HOLLYWOOD – Johnny Depp is playing the Invisible Man for a Universal reboot of the classic tale of horror and the Studio Exec has an EXCLUSIVE picture of the star in the new role.

Adding to a long list of iconic roles – Edward Scissorhands, Jack Sparrow, the kid who gets eaten by his bed in Nightmare on Elm Street – Johnny Depp is now to appear in a reboot of the Universal classic and H.G. Wells adaptation The Invisible Man. The original saw, or didn’t see, Claude Rains in the role in a classic 1933 version directed by James Whale and since then such giants as Kevin Bacon and Chevy Chase have taken on the role.

However, this version is going to be a return to the original text and is part of a move on the part of Universal to reboot its rich back catalog of horror classics with Angelina Jolie set to star in Bride of Frankenstein, Tom Cruise in a Mummy remake and Eddie Redmayne to roar into life as The Wolfman.

Johnny Depp spoke briefly with The Studio Exec about his new role:

You know I’ve always been an actor who likes to disappear into his roles, well in this instance I’ll be doing that LITERALLY. HA ha ha ha ha ha ha ha ha! Ha ha ha! Oh I’ve done myself an injury.

However, the casting has been criticized by some groups claiming that the role should have gone to a genuinely invisible actor.

The Invisible Man will be released in 2017.


HOLLYWOOD – Sir Edwin Fluffer once again delves into his personal memoirs – soon to be published as ‘Not THAT Kind of Fluffer!!!’ – to recall Marlene Dietrich.

I knew Marlene Dietrich before the operation, and I have to say that she was a lot more fun in those days. An ingrowing toenail is no laughing matter, just ask Claude Rains, but there was something about her that changed and in her later years she was largely absent from the screen. Our last and first picture together was Witness For The Prosecution, based on the play by Agatha Christie. I got the moustache wax out and greased up ready to give my best Hercule Poirot only to be told in no uncertain terms that he wasn’t in it. 
To be perfectly honest with you I think that the director missed a trick there, but he had what I’d call an ‘artistic temperament’ and he also insisted on setting the whole thing in a courtroom rather than on a train.
I was convinced that audiences weren’t ready for an Agatha Christie with no Poirot and no Orient Express, but dear old Marlene said ‘give it a go, darlink’ and so I did. As my character spent most of his time in the dock I didn’t really think it necessary to wear any trousers as it can get rather warm under all that lighting, but then Charlie Laughton said ‘if Neddy’s not wearing his breeches then neither am I’ and off they came!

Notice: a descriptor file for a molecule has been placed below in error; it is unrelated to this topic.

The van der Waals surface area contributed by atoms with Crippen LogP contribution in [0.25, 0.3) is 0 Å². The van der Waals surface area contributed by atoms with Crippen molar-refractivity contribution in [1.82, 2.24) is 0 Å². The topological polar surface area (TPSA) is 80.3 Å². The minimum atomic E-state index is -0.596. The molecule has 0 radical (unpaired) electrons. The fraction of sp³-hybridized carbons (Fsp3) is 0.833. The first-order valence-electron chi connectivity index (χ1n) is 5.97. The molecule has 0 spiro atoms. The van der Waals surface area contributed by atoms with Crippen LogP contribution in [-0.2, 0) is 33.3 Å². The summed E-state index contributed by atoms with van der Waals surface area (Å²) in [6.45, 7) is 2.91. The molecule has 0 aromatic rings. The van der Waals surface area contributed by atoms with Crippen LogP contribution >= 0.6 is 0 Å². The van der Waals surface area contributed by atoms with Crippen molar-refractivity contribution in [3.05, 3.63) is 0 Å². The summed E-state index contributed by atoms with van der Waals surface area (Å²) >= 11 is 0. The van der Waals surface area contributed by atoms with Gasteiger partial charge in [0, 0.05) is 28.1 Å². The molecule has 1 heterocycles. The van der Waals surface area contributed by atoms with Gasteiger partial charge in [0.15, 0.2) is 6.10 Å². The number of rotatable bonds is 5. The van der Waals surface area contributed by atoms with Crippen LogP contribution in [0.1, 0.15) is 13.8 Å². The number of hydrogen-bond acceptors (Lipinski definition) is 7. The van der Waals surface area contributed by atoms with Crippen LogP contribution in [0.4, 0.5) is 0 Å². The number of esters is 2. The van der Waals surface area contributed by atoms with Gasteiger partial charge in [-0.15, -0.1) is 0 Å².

Where are my gaspers?
Marlene thought this was all a tremendous lark, put Charlie’s trousers on and refused to take them off! We had the devil’s own job getting her out of them, and in the end Elsa Lanchester had to sit on her chest while Henry Daniel and I tried to grab her legs. The trousers were quite badly ripped, but what annoyed Charlie more was that he had a packet of cigarettes in one of the pockets. We looked everywhere for them! It must’ve been nearly twenty minutes later when we eventually found them under Norma Varden. Unfortunately when the producer heard out about the damage to Charlie’s trousers fingers were pointed and I got the blame. Yours truly was sacked and Tyrone Power took my role and played it much better than I ever could.  
Every year on my birthday Marlene would send me a new pair of Oxford bags, but I didn’t see the funny side.
I sent her a chipmunk wearing a kilt one Christmas, but that’s another story.

For more of Sir Edwin FLUFFER, be a peach and Click Here.


HOLLYWOOD – Sir Edwin Fluffer recalls his encounter with Robert Zemeckis and the birth of an American masterpiece.

Being an old hand at all this Hollywood lark I feel almost duty bound to lend the benefit of my experience to the younger generations as they make way their way up through the ranks. Some are kind enough to listen, others just look at me the way Lassie used to look at Jayne Russell, before slowly shaking their heads and turning away. But without my help, and passion for gardening, one of the most successful franchises in this business we still lovingly call show may have never come to pass.

A few years ago I suddenly got a call from a talented young director called Robert Zemeckis. He’d just had a hit with a picture called Romancing The Stone starring Kirk Douglas’s little boy, Michael. Bobby, as I instantly came to know and love him, wanted to talk to me about his next project. It was to be a comedy about time travel. I invited him over for a chat and one of my ex-wives served us drinks in the garden while the smoke from Paul Newman’s barbecue wafted over the fence. The smell was truly awful so we went for a wander ‘round the grounds and I showed Bobby some of my favourite plants, including a fuchsia that Claude Rains left me in his will. We spent an absolute age walking up and down the long borders trying to think of a suitable name for this film of his. Eventually I looked up and noticed we’d returned to the exact same spot we left all those hours earlier, but we were still no nearer a title.
‘Well,’ I said ‘here we are. Back to the fuchsia.’
And the rest as we so often say in Hollywood, is history…
Bobby was kind enough to show his gratitude by offering me the role of Dr Emmett Brown, but an in-growing toenail and some tax problems that forced me to leave for Switzerland under an assumed name meant I had to politely say no. I could tell he was disappointed and I promised to make it up to him by telling him about the time Marlene Dietrich asked me to put up some shelves in her new bungalow. 
But that’s another story…